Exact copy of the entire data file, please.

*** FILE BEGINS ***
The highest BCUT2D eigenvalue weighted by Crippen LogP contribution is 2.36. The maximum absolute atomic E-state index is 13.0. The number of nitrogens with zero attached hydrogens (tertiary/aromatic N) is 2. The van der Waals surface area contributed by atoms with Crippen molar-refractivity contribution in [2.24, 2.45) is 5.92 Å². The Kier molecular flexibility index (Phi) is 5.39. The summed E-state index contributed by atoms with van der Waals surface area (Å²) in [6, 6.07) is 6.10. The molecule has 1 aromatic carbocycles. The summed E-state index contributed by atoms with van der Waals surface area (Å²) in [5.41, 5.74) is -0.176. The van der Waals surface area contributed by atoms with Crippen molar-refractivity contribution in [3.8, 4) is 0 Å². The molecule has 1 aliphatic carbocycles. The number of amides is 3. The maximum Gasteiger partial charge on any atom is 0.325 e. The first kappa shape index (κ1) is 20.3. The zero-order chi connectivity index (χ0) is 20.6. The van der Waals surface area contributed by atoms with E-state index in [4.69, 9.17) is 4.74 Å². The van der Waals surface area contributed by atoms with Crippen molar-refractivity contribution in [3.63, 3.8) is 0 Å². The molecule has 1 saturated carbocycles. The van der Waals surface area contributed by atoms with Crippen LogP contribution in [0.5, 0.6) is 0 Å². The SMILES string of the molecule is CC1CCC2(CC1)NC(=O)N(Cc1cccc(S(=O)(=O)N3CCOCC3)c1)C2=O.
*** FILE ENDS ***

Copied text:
The highest BCUT2D eigenvalue weighted by Crippen LogP contribution is 2.36. The maximum absolute atomic E-state index is 13.0. The number of nitrogens with zero attached hydrogens (tertiary/aromatic N) is 2. The van der Waals surface area contributed by atoms with Crippen molar-refractivity contribution in [2.24, 2.45) is 5.92 Å². The Kier molecular flexibility index (Phi) is 5.39. The summed E-state index contributed by atoms with van der Waals surface area (Å²) in [6, 6.07) is 6.10. The molecule has 1 aromatic carbocycles. The summed E-state index contributed by atoms with van der Waals surface area (Å²) in [5.41, 5.74) is -0.176. The van der Waals surface area contributed by atoms with Crippen molar-refractivity contribution in [3.8, 4) is 0 Å². The molecule has 1 aliphatic carbocycles. The number of amides is 3. The maximum Gasteiger partial charge on any atom is 0.325 e. The first kappa shape index (κ1) is 20.3. The zero-order chi connectivity index (χ0) is 20.6. The van der Waals surface area contributed by atoms with E-state index in [4.69, 9.17) is 4.74 Å². The van der Waals surface area contributed by atoms with Crippen molar-refractivity contribution in [3.63, 3.8) is 0 Å². The molecule has 1 saturated carbocycles. The van der Waals surface area contributed by atoms with Crippen LogP contribution in [0.5, 0.6) is 0 Å². The SMILES string of the molecule is CC1CCC2(CC1)NC(=O)N(Cc1cccc(S(=O)(=O)N3CCOCC3)c1)C2=O.